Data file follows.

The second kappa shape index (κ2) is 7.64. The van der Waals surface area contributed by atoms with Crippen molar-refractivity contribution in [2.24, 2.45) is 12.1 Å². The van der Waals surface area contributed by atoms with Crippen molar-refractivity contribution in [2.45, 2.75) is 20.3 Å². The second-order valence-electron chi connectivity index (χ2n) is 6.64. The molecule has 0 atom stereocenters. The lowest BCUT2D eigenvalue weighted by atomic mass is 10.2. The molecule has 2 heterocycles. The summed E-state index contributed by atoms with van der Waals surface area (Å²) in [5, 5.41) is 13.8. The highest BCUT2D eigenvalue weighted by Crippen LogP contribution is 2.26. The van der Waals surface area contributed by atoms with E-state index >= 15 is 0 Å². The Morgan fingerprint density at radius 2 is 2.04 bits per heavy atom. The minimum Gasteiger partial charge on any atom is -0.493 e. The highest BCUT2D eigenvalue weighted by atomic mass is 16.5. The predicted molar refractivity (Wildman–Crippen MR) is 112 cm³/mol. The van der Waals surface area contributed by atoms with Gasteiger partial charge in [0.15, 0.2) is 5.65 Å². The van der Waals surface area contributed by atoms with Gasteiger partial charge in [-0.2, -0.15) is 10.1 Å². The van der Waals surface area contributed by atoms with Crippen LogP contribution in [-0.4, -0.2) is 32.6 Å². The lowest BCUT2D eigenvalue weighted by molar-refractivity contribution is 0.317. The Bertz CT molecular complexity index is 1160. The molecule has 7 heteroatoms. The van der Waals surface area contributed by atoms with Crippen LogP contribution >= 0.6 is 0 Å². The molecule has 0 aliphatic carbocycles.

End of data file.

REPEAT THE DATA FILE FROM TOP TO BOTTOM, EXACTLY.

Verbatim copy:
The second kappa shape index (κ2) is 7.64. The van der Waals surface area contributed by atoms with Crippen molar-refractivity contribution in [2.24, 2.45) is 12.1 Å². The van der Waals surface area contributed by atoms with Crippen molar-refractivity contribution in [2.45, 2.75) is 20.3 Å². The second-order valence-electron chi connectivity index (χ2n) is 6.64. The molecule has 0 atom stereocenters. The lowest BCUT2D eigenvalue weighted by atomic mass is 10.2. The molecule has 2 heterocycles. The summed E-state index contributed by atoms with van der Waals surface area (Å²) in [5, 5.41) is 13.8. The highest BCUT2D eigenvalue weighted by Crippen LogP contribution is 2.26. The van der Waals surface area contributed by atoms with E-state index >= 15 is 0 Å². The Morgan fingerprint density at radius 2 is 2.04 bits per heavy atom. The minimum Gasteiger partial charge on any atom is -0.493 e. The highest BCUT2D eigenvalue weighted by atomic mass is 16.5. The predicted molar refractivity (Wildman–Crippen MR) is 112 cm³/mol. The van der Waals surface area contributed by atoms with Gasteiger partial charge in [0.15, 0.2) is 5.65 Å². The van der Waals surface area contributed by atoms with Gasteiger partial charge in [-0.2, -0.15) is 10.1 Å². The van der Waals surface area contributed by atoms with Crippen LogP contribution in [-0.4, -0.2) is 32.6 Å². The lowest BCUT2D eigenvalue weighted by molar-refractivity contribution is 0.317. The Bertz CT molecular complexity index is 1160. The molecule has 7 heteroatoms. The van der Waals surface area contributed by atoms with Crippen LogP contribution >= 0.6 is 0 Å². The molecule has 0 aliphatic carbocycles.